Common Ground

When Lewis first met Blain, the situation was a little awkward. However, once they began speaking, Lewis learned that Blain was a police officer and Lewis, too, was interested in that field. Furthermore, the two found common ground in their passion for basketball, which Blain had played in high school. Lewis wanted to make his high school team, and Blain was eager to help develop his shooting and dribbling skills.

“I said it’s hard work. You’ve got to be out there in the park, rain, snow, heat. Sometimes you’ve got to shovel snow out of the playground just to learn how to shoot and everything else, so it’s hard work,” Blain said.

mentees in a classroom
A classroom full of mentees. (Courtesy of BBBS of NYC)

Blain taught him how to shoot a jump shot, how to shoot with both right and left hands, and they would grab a bite afterward. The two have spent the last four years as a mentor-mentee pair, and have had enjoyable and valuable experiences together. Despite a lack of interest in football, Lewis looked forward the program’s flag football game called Gridiron Games.

“That was fun, and I’m not really into football like that, but I was looking forward [to it]. When I first heard about that, it was a new experience,” Lewis told The Epoch Times. “I was like we can check it out. When we got there I enjoyed it.”

Community

The pair was also heavily engaged in community service, and had several opportunities to give back. Blain and Lewis volunteered for the Precious Dreams Foundation, and put together care packages for those who had been affected by Hurricane Harvey in Houston, Texas. Lewis also helped Blain volunteer at his church where they helped distribute food and warm clothes to the less fortunate.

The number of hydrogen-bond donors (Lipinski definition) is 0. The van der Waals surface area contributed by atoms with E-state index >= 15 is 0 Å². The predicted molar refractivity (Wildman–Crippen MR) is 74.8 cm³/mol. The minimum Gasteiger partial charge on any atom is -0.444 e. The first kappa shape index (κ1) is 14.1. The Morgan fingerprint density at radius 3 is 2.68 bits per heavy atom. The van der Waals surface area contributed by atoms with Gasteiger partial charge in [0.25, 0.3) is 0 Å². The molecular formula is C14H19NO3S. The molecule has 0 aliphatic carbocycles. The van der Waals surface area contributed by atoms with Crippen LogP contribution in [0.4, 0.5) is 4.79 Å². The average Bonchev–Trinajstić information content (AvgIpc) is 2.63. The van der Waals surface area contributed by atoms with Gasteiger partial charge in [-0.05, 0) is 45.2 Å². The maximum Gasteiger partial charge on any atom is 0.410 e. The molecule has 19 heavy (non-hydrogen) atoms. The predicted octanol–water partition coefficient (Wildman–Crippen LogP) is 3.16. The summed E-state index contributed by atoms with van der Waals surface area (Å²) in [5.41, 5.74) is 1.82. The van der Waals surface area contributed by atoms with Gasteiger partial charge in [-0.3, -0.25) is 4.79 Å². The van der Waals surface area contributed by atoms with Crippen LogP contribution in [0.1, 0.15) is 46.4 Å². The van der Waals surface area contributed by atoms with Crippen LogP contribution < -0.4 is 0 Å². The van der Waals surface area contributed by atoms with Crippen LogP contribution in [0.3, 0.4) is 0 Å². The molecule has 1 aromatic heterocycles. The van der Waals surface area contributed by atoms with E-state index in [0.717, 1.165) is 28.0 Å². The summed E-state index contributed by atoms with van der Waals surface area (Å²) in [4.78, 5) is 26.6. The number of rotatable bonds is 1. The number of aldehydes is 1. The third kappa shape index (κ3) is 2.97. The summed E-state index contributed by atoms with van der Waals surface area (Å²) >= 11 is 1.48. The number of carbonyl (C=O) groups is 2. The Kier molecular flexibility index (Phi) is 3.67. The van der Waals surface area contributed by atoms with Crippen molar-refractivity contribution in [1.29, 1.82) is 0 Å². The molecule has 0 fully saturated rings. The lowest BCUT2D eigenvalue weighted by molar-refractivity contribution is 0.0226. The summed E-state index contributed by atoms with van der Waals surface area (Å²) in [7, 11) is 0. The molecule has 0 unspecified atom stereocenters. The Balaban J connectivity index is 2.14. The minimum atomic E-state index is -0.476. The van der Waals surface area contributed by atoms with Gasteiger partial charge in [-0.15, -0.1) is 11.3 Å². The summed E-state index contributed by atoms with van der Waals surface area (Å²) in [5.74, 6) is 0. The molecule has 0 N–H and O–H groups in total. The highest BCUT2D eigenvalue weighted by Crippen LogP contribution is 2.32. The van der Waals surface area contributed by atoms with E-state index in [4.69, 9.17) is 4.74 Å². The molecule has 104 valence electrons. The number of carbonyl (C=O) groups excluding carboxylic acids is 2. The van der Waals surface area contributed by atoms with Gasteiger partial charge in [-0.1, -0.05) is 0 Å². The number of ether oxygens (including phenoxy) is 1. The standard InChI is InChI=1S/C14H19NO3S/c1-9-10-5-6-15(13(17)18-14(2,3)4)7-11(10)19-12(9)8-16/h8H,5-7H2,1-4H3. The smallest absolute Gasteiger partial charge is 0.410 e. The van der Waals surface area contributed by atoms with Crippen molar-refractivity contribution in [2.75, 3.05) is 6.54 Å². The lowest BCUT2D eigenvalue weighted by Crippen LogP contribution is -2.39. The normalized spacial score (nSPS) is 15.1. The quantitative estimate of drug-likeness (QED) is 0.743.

“It just felt good helping people,” Lewis recalled. “I try to set an example for my little brothers, so doing that [was] adding on what I could pass on to my brothers.”

The pair also had the opportunity to have some fun, too. Lewis vividly remembers attending a New York Knicks game with Blain, and had a blast particularly because Blain is an ardent Knicks fan. The two also played pick-up basketball together, and Blain continued to push Lewis to become better.

An officer with a mentee
A NYPD police officer speaks with a young mentee. (Courtesy of BBBS of NYC)

Blain wrote a college recommendation for Lewis, and now he’s attending Kingsborough College. Lewis wants to be a creative director and a poet, and the young man is well on his way to achieving his dreams. He’s a bright young college student now, and he remains eager to continue to grow.

“I have to open my mind more. There’s a lot more to learn,” Lewis said.

“He has a good code of moral values, which I was very impressed with,” Blain said of Lewis.

The former police officer has continued to mentor Lewis while he attends college, and has recently retired in Florida after 25 years of duty. Big Brothers Big Sisters of New York City continues to serve 5,500 young people across the city every year.

“I need to do more,” Blain said. “I need to do more, and be out there and try to help out as many of these kids as possible.”